According to the invention composed as described above, the floatation bladders rise and fall by waves advancing continuously and repeatedly on the surface of the sea, and the rise and fall movement is transmitted through the rope and chain to a chain pulley connected to the driving shaft gear of transmission and the chain to drive the generator by variable rotation force, so that it is possible not only to reduce the unit cost of electric power by simplifying the construction of power generating means, but also to convert a kinetic energy of waves into an electric energy with the loss of energy minimized by transmitting efficiently the kinetic energy of waves to the generator.
Embodiments and operational effects of the invention will now be described in more detail, by way of example, with reference to the accompanying drawings. In the drawings,
FIG. 1 is a side view illustrating an embodiment of the invention,
FIG. 2 is a side view illustrating another embodiment of the invention,
FIG. 3 is a partial side view illustrating further embodiment of the invention,
FIG. 4 is a partial plan view of FIG. 3,
FIG. 5 is a diagram illustrating the construction of the electric motor and the device for generating electric power according to the invention,
FIG. 6 is a diagram illustrating another method of generating electric power according to the invention,
FIG. 7 is a partial elevation view illustrating another embodiment of the invention,
FIG. 8 is a partial enlarged view of FIG. 7,
FIG. 9 is a plan view illustrating a combination of many devices of FIG. 7,
FIG. 10 is a disassembled perspective view showing the part B of FIG. 9,
FIG. 11 is a sectional view taken along the line A--A in FIG. 8,
FIG. 12 is an enlarged view showing the part A of FIG. 8'
FIG. 13 is an elevation view illustrating the connection between the floatation bladder and the rope,
FIG. 14 is a longitudinal sectional view of the floatation bladder,
FIG. 15 is a plan view of partial cut-off floatation bladder.
As is shown in FIG. 1 which illustrates an embodiment wherein the device for generating electric power by use of wave force according to the method of the invention is installed in the inshore having a depth of about 9-15 m, a concrete base 1 is laid under the sea bed, a supporting framework 2 having a fixed height is installed on the upper side of the concrete base 1, and a support member 3 secured to an upper part of the supporting framework 2 is provided with a pulley 4 which is located in a depth of about 3-4 m under the mean sea level.
Subsequently, a floatation bladder 5 having a required buoyant force (approximately 1-3 tons) is floated on the surface of the sea, and the floatation bladder 5 is connected at the middle of its bottom to an end of a wire rope 6 having a fixed length, and after winding one time round the said pulley 4, the extended end of the wire rope 6 is connected and fixed to a weight 7 (about 200-500 kg).
The bottom of each floatation bladder 5 rising on the surface of the sea is connected to one end of two other anchor ropes 8 (only one is shown in the drawing) and the other end of each anchor rope 8 is connected and fixed to anchors 9 (only one is shown in the drawing) secured in a space to the front side of the supporting framework 2 on which the said pulley 4 is mounted, that is, to both sides of the sea bottom in the main advancing direction of waves as shown by the arrow, so that the floatation bladders 5 rising on the surface of the sea do not move horizontally according to the advancing direction of waves, but operate only in the up and down direction.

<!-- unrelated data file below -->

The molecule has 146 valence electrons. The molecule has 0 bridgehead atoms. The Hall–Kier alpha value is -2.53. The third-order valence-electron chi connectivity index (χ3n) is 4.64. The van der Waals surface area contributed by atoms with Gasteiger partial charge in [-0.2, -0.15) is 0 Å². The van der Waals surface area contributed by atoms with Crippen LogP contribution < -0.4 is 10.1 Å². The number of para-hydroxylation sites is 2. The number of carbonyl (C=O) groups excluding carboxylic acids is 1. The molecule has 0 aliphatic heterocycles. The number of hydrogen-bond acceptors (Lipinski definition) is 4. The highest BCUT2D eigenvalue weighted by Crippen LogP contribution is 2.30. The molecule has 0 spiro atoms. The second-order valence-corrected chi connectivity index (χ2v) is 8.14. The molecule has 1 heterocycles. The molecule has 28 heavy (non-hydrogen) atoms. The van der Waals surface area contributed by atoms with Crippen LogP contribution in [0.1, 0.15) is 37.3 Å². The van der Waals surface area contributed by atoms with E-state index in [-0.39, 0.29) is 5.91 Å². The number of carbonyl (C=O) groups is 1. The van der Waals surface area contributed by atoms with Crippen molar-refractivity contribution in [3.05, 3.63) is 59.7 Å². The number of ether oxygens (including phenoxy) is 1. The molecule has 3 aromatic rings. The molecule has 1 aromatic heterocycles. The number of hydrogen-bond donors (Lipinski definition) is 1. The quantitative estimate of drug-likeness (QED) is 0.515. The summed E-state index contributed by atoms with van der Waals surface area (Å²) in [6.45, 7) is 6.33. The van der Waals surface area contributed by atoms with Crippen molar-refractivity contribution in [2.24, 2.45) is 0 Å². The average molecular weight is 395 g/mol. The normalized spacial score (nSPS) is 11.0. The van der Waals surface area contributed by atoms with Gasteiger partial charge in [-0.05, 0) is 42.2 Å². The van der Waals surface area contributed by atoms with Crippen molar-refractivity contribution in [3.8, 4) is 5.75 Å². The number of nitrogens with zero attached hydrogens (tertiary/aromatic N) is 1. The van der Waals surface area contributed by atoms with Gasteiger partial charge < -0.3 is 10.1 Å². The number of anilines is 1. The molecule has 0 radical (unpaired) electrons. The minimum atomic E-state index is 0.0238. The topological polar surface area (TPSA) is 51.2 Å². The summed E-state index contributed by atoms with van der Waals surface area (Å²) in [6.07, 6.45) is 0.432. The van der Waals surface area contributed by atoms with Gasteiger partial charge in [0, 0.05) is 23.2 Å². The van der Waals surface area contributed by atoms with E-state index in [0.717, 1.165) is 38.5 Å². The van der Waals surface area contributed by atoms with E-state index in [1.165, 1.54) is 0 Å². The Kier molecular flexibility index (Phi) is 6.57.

When anchors are installed, it is preferable to locate the position of anchors 9 in which each rope 8 is secured, one both sides in a distance equivalent to about 1.2-1.5 times of the depth (9-15 m) from the supporting framework 2 on which the said pulley 4 is mounted, and to maintain the angle between both anchor ropes 8 with the connecting part of floatation bladders 5 as a center in about 30°-40°.
The mounted pulley 4 is designed to rotate counterclockwise and clockwise as the up and down movements of floatation bladders 5 are repeated. According to the invention the power is generated using the rotation force of pulley 4 produced when the floatation bladder 5 obtains an upward bouyant force.
FIG. 5 shows an example of the power transmission process according to the rotation of pulley 4 as described above, in which on the other upper part of the supporting framework 2 on which the said pulley 4 is mounted, are mounted the transmission 30 and the electric generator 40, respectively, and the edge of input shaft 31 passing outward through one side wall of the transmission 30 and the edge of the rotary shaft 4a of pulley 4 are connected by a motor-operated clutch 32.
At the end of input shaft 31 located in the interior of the transmission 30 is mounted an input gear 33, which is engaged with a one-way gear 34 designed to rotate only when the said pulley 4 and the input gear 33 rotate by the rising force of the floatation bladder 5, and at the other end of the shaft 34a on which the one-way gear 34 is mounted, the first interlocking gear 34' is mounted. On the other hand, the other side wall of the transmission 30 is provided with an output shaft 38a, and the second, third and fourth interlocking gears 35, 35'; 36, 36'; 37, 37' for changing the rotation force and speed of the said pulley 4 so as to become such one as required for driving of the electric generator 40 are mounted one after another between the output gear 38 secured to the interior end of the output shaft 38a and the said first interlocking gear 34'. Furthermore, the exterior end of the output shaft 38a of the said transmission 30 is connected to the end of the driving shaft 41 of the electric generator 40 through the motor-operated clutch 42 so that the electric generator 40 is driven directly by the rotation force increased through the said transmission 30 to generate electric power.